It's no secret that human-caused climate change is leading to rising sea levels. Coastal communities around the world are already seeing the effects of warming global temperatures and melting Arctic ice. According to the National Oceanic and Atmospheric Administration (NOAA), the "sea level along the U.S. coastline is projected to rise, on average, 10 - 12 inches (0.25 - 0.30 meters) in the next 30 years (2020 - 2050), which will be as much as the rise measured over the last 100 years (1920 - 2020).
10-12 inches may seem insignificant, but it's not. Many major U.S. cities are along the coast and will all experience the devastating impacts of not just flooding, but also hurricanes and other extreme weather events that put stress on city drainage systems.
Southern Cities and Rising Seas
Southern cities, especially, are at risk. According to a 2017 paper published in Geophysical Research Letters, the Southern U.S. is experiencing faster sea-level rise than areas north of Cape Hatteras in North Carolina. Earlier this year, NPR released an article stating by 2050 the sea level will rise the same amount as it has in the previous 100 years. This research is scary — and rightfully so. Many coastal cities in the South are already experiencing record-breaking flooding events.
Charleston, SC, photographer, and engineer Jared Bramblett has been documenting sea level rise and flooding in the Lowcountry through the Mean High Water project. The severity of flooding events in Charleston, specifically, is only worsening. As the city grows, new developments are built in areas at high risk for flooding. In 2019, Charlestonians experienced 89 flooding events and 69 in 2020, according to NASA's Earth Observatory.
It's not just Charleston, though. Many Southern U.S. cities — including all of coastal Florida — are at risk of devastation from rising sea levels. Still, Southern cities are experiencing expansive growth as people seek the region's industrial growth and warmer weather. Data from the U.S. Census, interpreted by US News & World Report, shows that the South grew 10.2% since 2010's Census, making it the fastest-growing region in the country. As more Americans move South, more Americans are at risk from the adverse effects of rising sea levels.
Cities like Wilmington, Miami, and New Orleans are also seeing major changes due to rising sea levels. Not only are coastal Southern cities affected by flooding, but they are also seeing increased hurricane activity. According to the Fourth National Climate Assessment, 2017's hurricane season was particularly damaging with $306.2 billion in damages, breaking 2005's previous record of $214.8 billion during the year of Hurricanes Dennis, Katrina, Rita, and Wilma.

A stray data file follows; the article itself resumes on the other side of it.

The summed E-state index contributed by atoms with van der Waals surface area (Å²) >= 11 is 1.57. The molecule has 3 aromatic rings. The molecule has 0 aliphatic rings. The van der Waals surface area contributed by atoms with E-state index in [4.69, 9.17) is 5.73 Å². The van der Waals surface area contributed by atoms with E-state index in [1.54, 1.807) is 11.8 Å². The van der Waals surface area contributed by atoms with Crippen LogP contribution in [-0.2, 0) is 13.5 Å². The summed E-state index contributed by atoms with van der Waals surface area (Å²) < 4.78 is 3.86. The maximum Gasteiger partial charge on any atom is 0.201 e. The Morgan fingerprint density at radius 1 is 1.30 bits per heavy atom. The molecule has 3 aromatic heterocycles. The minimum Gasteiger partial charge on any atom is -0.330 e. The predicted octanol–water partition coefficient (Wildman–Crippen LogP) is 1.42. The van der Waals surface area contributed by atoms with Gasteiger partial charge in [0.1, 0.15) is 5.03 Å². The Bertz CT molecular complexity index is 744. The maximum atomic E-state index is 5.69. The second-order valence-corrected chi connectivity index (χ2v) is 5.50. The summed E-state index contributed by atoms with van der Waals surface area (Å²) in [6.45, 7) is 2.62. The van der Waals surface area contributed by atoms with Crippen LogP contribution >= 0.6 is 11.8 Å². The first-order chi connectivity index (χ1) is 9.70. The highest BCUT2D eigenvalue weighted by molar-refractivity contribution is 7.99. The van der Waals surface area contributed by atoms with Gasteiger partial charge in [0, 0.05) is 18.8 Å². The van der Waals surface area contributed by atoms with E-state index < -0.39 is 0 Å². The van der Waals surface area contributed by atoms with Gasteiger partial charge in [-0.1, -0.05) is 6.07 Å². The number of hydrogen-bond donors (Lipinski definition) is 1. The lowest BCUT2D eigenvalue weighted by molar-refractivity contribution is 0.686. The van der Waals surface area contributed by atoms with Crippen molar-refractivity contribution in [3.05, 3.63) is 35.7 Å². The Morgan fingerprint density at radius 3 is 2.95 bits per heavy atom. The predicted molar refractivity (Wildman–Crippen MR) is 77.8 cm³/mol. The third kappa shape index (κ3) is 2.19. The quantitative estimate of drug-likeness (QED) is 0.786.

Rising seas are a problem for all coastal communities, but the South is more likely to see the impact of extreme weather events like hurricanes and experience extreme tidal flooding. With the South's seemingly non-stop growth it's hard to imagine a future without massive impact to the South's population, especially since the South has the highest rate of poverty compared to other regions, with the coastal states of Louisiana, Mississippi, Alabama, Georgia, and South Carolina among the 10 poorest states in the nation according to the 2020 Census.
It's easy to discount the effect of rising sea levels and might be reassuring to think that sea-level rise cannot be that bad — but it is, especially when the Southern U.S. continues to be ravaged by ocean water, which not only damages property but also harms the South's unique ecosystems and affects the availability of drinking water for many of these places.
The easy solution would be to just have coastal Southerners relocate inland, but it's not possible nor is it right. For many Southerners, relocation is inaccessible, whether due to moving expenses, familial commitments, or other reasons that prevent moving. Some Southerners just love where they live and appreciate the rich culture and community of the South and don't want to leave their home. In any case, Southerners love their states and coastal cities — and their growth has had continued importance in a changing economy.
How The South is Fighting Against the Rising Seas
Now, the question is how can we mitigate some issues related to rising sea levels and create resilient, sustainable communities? Each Southern city is taking its own approach. In Charleston and Miami, efforts are underway to build seawalls to curb some of the flooding impacts. South Carolina also has been considering green infrastructure focused on coastal restoration to prevent the effects of flooding. In New Orleans, Get Lit Stay Lit is focused on creating resilient communities to help during crises related to sea-level rise and other natural disasters.
There is still hope for the South — and all coastal cities. The impacts of rising sea levels may be disproportionately affecting the South, but that doesn't mean it's only the South's problem. While some damage is permanent, there is still time to mitigate what we can and continue to support our Southern communities in increasing their resiliency to the current and future effects of sea-level rise.
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